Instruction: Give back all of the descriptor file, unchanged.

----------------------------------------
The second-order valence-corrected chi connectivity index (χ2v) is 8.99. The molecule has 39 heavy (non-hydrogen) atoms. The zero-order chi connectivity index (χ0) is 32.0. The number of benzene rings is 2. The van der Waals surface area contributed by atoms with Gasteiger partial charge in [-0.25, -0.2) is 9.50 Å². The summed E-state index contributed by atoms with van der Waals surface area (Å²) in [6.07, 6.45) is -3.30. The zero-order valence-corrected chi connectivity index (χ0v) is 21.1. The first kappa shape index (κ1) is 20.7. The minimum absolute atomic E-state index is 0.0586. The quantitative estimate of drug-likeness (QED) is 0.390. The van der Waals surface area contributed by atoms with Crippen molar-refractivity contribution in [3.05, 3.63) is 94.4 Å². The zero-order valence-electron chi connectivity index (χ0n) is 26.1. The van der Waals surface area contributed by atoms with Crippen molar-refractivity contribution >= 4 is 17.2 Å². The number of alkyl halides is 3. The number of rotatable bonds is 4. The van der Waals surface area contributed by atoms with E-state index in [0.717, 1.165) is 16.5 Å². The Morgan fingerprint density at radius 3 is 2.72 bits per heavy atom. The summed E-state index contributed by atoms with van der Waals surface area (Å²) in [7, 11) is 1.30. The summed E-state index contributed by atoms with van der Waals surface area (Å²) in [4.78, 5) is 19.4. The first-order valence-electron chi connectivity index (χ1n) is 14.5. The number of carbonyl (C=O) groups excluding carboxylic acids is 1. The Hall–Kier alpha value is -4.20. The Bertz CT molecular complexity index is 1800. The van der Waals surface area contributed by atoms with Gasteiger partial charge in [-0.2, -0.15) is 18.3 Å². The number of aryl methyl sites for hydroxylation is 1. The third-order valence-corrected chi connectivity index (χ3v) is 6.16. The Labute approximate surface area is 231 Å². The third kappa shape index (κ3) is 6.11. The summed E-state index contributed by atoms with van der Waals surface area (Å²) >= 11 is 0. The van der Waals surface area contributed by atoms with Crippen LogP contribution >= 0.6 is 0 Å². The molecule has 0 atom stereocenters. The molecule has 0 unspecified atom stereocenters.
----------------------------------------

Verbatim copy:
The second-order valence-corrected chi connectivity index (χ2v) is 8.99. The molecule has 39 heavy (non-hydrogen) atoms. The zero-order chi connectivity index (χ0) is 32.0. The number of benzene rings is 2. The van der Waals surface area contributed by atoms with Gasteiger partial charge in [-0.25, -0.2) is 9.50 Å². The summed E-state index contributed by atoms with van der Waals surface area (Å²) in [6.07, 6.45) is -3.30. The zero-order valence-corrected chi connectivity index (χ0v) is 21.1. The first kappa shape index (κ1) is 20.7. The minimum absolute atomic E-state index is 0.0586. The quantitative estimate of drug-likeness (QED) is 0.390. The van der Waals surface area contributed by atoms with Crippen molar-refractivity contribution in [3.05, 3.63) is 94.4 Å². The zero-order valence-electron chi connectivity index (χ0n) is 26.1. The van der Waals surface area contributed by atoms with Crippen molar-refractivity contribution >= 4 is 17.2 Å². The number of alkyl halides is 3. The number of rotatable bonds is 4. The van der Waals surface area contributed by atoms with E-state index in [0.717, 1.165) is 16.5 Å². The Morgan fingerprint density at radius 3 is 2.72 bits per heavy atom. The summed E-state index contributed by atoms with van der Waals surface area (Å²) in [7, 11) is 1.30. The summed E-state index contributed by atoms with van der Waals surface area (Å²) in [4.78, 5) is 19.4. The first-order valence-electron chi connectivity index (χ1n) is 14.5. The number of carbonyl (C=O) groups excluding carboxylic acids is 1. The Hall–Kier alpha value is -4.20. The Bertz CT molecular complexity index is 1800. The van der Waals surface area contributed by atoms with Gasteiger partial charge in [-0.2, -0.15) is 18.3 Å². The number of aryl methyl sites for hydroxylation is 1. The third-order valence-corrected chi connectivity index (χ3v) is 6.16. The Labute approximate surface area is 231 Å². The third kappa shape index (κ3) is 6.11. The summed E-state index contributed by atoms with van der Waals surface area (Å²) >= 11 is 0. The van der Waals surface area contributed by atoms with Crippen LogP contribution >= 0.6 is 0 Å². The molecule has 0 atom stereocenters. The molecule has 0 unspecified atom stereocenters.